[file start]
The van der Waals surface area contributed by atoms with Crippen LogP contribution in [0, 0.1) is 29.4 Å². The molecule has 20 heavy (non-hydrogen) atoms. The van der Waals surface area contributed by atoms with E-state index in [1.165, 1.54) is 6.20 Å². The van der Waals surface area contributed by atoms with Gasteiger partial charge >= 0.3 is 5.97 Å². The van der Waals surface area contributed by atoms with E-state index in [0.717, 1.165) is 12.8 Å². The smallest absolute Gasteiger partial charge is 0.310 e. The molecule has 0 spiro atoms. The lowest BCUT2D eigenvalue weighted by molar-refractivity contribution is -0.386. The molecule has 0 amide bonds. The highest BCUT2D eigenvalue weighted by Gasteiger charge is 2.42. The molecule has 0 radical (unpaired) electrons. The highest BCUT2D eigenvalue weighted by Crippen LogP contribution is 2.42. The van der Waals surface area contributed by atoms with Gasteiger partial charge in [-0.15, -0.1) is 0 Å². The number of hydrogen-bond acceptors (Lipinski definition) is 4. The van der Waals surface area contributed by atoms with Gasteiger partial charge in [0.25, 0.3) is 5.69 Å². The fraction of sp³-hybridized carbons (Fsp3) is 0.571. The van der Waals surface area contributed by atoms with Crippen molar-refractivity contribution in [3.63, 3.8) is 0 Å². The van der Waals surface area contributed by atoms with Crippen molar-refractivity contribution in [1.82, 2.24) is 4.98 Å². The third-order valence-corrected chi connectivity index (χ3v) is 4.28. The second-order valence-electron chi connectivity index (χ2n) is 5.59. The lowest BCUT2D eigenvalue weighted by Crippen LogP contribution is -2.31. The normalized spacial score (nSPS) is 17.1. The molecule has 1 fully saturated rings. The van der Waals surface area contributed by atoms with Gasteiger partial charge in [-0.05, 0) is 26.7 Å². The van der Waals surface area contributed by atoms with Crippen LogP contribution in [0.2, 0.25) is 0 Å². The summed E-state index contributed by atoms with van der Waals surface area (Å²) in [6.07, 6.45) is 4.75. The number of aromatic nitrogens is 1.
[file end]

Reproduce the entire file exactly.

The van der Waals surface area contributed by atoms with Crippen LogP contribution in [0, 0.1) is 29.4 Å². The molecule has 20 heavy (non-hydrogen) atoms. The van der Waals surface area contributed by atoms with E-state index in [1.165, 1.54) is 6.20 Å². The van der Waals surface area contributed by atoms with Gasteiger partial charge >= 0.3 is 5.97 Å². The van der Waals surface area contributed by atoms with E-state index in [0.717, 1.165) is 12.8 Å². The smallest absolute Gasteiger partial charge is 0.310 e. The molecule has 0 spiro atoms. The lowest BCUT2D eigenvalue weighted by molar-refractivity contribution is -0.386. The molecule has 0 amide bonds. The highest BCUT2D eigenvalue weighted by Gasteiger charge is 2.42. The molecule has 0 radical (unpaired) electrons. The highest BCUT2D eigenvalue weighted by Crippen LogP contribution is 2.42. The van der Waals surface area contributed by atoms with Gasteiger partial charge in [-0.15, -0.1) is 0 Å². The number of hydrogen-bond acceptors (Lipinski definition) is 4. The van der Waals surface area contributed by atoms with Gasteiger partial charge in [0.25, 0.3) is 5.69 Å². The fraction of sp³-hybridized carbons (Fsp3) is 0.571. The van der Waals surface area contributed by atoms with Crippen molar-refractivity contribution in [3.63, 3.8) is 0 Å². The van der Waals surface area contributed by atoms with Crippen molar-refractivity contribution in [1.82, 2.24) is 4.98 Å². The third-order valence-corrected chi connectivity index (χ3v) is 4.28. The second-order valence-electron chi connectivity index (χ2n) is 5.59. The lowest BCUT2D eigenvalue weighted by Crippen LogP contribution is -2.31. The normalized spacial score (nSPS) is 17.1. The molecule has 1 fully saturated rings. The van der Waals surface area contributed by atoms with Gasteiger partial charge in [-0.05, 0) is 26.7 Å². The van der Waals surface area contributed by atoms with Crippen LogP contribution in [0.2, 0.25) is 0 Å². The summed E-state index contributed by atoms with van der Waals surface area (Å²) in [6.07, 6.45) is 4.75. The number of aromatic nitrogens is 1.